The Mahoneys say that Buddy, their six-year-old German Shepherd, started having trouble breathing in mid-April.
At Easter, Robert Mahoney received a call confirming that he was positive for the virus.
The symptoms lasted for weeks, and during this period Buddy developed thick mucus in his nose and began to breathe hard.
The family claims that little was known about the virus about the animals, and so much of the reaction was aimed at saving lives, making it difficult to test Buddy.
When they looked for a veterinarian to test him for COVID-19, Buddy’s condition continued to deteriorate.
They say he lost weight and became lethargic.
Buddy was put on antibiotics and later the steroids found a heart murmur after further testing.
It took the family a month, but Bay Street Animal Hospital finally agreed to give Buddy a test that came back positive.
Another family dog, a 10-month-old German Shepherd named Duke, was also tested.
His results returned negatively.
Further testing just five days later showed that the virus was no longer in Buddy’s system, although it had antibodies, confirming that it had a virus.
Even after his diagnosis, Buddy got worse.
The Mahoneys say that a new problem arises every two weeks; he could no longer control his bladder and his urine was bloody, his breathing was much harder, and then the problem of walking developed.
On the morning of July 11, Allison Mahoney found Buddy in the kitchen, who threw the clotted blood.
“It was as if his insides were coming out. He had it everywhere. It came from his nose and mouth. We knew there was nothing that could be done for him from here. But he had the will to live. He didn’t want to go, “Allison told National Geographic.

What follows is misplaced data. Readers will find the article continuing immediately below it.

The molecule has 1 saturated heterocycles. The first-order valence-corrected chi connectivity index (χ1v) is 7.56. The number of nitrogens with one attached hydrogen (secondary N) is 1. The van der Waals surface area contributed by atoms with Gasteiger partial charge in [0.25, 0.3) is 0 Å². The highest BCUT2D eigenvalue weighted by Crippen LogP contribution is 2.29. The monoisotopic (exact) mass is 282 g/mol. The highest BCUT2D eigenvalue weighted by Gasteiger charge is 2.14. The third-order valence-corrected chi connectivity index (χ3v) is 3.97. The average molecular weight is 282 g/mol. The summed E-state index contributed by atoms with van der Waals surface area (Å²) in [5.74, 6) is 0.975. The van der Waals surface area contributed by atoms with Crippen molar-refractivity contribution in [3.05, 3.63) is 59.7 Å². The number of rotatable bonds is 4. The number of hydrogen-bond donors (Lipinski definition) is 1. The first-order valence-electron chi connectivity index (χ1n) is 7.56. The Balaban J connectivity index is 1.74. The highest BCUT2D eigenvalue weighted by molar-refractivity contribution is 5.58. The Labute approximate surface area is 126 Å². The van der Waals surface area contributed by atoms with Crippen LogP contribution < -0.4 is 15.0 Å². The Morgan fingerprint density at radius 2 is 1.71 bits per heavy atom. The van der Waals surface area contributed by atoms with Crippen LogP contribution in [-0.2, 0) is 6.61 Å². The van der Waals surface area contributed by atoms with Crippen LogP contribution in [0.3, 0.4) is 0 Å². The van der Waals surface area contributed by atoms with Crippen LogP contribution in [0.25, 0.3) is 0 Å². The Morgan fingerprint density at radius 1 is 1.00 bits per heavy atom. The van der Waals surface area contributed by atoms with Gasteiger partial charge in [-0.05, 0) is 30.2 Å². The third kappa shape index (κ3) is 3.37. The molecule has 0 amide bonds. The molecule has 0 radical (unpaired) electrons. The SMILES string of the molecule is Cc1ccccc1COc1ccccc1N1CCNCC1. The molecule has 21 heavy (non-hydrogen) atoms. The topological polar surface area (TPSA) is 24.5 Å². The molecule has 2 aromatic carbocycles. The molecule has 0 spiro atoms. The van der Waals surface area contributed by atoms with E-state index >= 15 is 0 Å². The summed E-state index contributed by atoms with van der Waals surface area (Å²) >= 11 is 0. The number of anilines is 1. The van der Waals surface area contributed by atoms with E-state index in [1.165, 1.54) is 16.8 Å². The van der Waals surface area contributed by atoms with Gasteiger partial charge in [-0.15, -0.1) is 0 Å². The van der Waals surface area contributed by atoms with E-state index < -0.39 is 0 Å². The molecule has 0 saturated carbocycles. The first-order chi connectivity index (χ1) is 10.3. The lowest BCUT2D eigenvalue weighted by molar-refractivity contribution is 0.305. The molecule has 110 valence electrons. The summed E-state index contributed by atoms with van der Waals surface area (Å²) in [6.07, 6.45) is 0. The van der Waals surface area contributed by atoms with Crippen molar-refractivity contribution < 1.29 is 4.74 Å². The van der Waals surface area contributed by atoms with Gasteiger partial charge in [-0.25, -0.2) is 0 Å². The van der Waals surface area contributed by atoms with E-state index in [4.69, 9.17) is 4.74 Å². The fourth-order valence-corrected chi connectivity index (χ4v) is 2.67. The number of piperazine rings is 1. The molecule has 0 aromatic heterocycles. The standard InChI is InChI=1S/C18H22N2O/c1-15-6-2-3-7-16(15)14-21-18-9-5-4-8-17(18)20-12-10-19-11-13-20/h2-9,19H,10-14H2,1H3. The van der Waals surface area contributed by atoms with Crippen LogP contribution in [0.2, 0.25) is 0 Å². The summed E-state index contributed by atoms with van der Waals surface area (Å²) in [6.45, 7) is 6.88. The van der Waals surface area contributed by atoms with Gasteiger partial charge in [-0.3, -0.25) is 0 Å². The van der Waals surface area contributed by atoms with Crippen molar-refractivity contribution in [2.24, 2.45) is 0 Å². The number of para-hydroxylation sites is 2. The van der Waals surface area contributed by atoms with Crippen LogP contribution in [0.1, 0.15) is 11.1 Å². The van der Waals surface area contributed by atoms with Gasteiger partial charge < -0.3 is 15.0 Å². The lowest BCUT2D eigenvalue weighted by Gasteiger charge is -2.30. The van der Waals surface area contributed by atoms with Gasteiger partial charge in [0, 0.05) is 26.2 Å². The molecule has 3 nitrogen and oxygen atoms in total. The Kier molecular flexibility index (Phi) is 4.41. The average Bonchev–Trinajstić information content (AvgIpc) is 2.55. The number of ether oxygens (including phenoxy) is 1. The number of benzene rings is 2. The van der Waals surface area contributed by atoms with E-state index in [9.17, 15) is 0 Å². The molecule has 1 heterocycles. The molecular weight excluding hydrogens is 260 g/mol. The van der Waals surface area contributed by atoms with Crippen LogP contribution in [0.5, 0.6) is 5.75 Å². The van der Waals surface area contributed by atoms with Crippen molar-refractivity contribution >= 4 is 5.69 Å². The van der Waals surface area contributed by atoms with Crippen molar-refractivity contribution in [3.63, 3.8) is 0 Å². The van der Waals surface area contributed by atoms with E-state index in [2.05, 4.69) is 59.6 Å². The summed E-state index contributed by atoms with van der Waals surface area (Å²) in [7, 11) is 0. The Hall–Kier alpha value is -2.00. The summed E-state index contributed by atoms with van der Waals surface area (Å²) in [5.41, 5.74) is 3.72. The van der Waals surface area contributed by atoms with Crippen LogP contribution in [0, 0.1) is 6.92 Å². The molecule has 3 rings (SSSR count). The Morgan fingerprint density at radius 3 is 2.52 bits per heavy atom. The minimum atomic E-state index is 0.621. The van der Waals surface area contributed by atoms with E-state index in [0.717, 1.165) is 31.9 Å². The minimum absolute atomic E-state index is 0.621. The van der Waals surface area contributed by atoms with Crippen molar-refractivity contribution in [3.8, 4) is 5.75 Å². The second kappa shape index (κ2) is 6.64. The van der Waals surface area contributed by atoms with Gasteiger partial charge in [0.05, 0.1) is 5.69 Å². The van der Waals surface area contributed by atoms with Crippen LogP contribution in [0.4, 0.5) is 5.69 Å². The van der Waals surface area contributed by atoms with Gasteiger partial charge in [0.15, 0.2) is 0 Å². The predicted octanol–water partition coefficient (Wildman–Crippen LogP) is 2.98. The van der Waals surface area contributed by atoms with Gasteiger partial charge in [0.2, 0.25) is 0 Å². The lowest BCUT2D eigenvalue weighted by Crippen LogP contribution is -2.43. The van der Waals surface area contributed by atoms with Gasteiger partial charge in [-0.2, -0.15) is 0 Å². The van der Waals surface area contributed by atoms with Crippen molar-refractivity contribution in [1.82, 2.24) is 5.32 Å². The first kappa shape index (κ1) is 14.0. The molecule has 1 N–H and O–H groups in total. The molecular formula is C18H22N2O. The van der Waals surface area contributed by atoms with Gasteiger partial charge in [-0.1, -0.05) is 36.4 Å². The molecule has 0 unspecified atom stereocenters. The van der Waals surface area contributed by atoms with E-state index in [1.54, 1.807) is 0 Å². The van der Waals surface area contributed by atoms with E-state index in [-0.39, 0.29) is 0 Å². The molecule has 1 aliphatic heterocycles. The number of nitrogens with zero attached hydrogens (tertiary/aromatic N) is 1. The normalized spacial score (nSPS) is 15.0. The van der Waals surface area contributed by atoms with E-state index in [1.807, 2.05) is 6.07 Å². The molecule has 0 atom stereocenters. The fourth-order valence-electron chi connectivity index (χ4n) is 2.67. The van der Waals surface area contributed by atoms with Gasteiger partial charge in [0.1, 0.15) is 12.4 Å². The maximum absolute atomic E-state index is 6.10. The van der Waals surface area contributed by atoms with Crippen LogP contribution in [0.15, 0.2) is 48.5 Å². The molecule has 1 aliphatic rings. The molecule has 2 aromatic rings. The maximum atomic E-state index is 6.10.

She and her husband rushed Buddy to the vet and decided to euthanize him.
A new blood job the day Buddy was killed showed that he most likely had lymphoma, a type of cancer.
The family claims that the most confusing part of it was that no one was interested in learning from Buddy’s death or studying the role COVID-19 had played in him, given how few cases had been confirmed in animals.
National Geographic also points out that Buddy’s death highlights the fact that animal testing reporting is not mandatory and is not widely shared, so there is currently insufficient data to determine whether, such as humans, Animals with pre-existing conditions are more likely to be a virus virus.
The Mahoneys say they believe the Bay Street team has done its best for Buddy.
“I think they are learning too. It’s all a trial and error. And they tried to help us in the best possible way, “Allison told National Geographic.
The Mahoneys have decided to cremate Buddy and hope to pick up his ashes this week.
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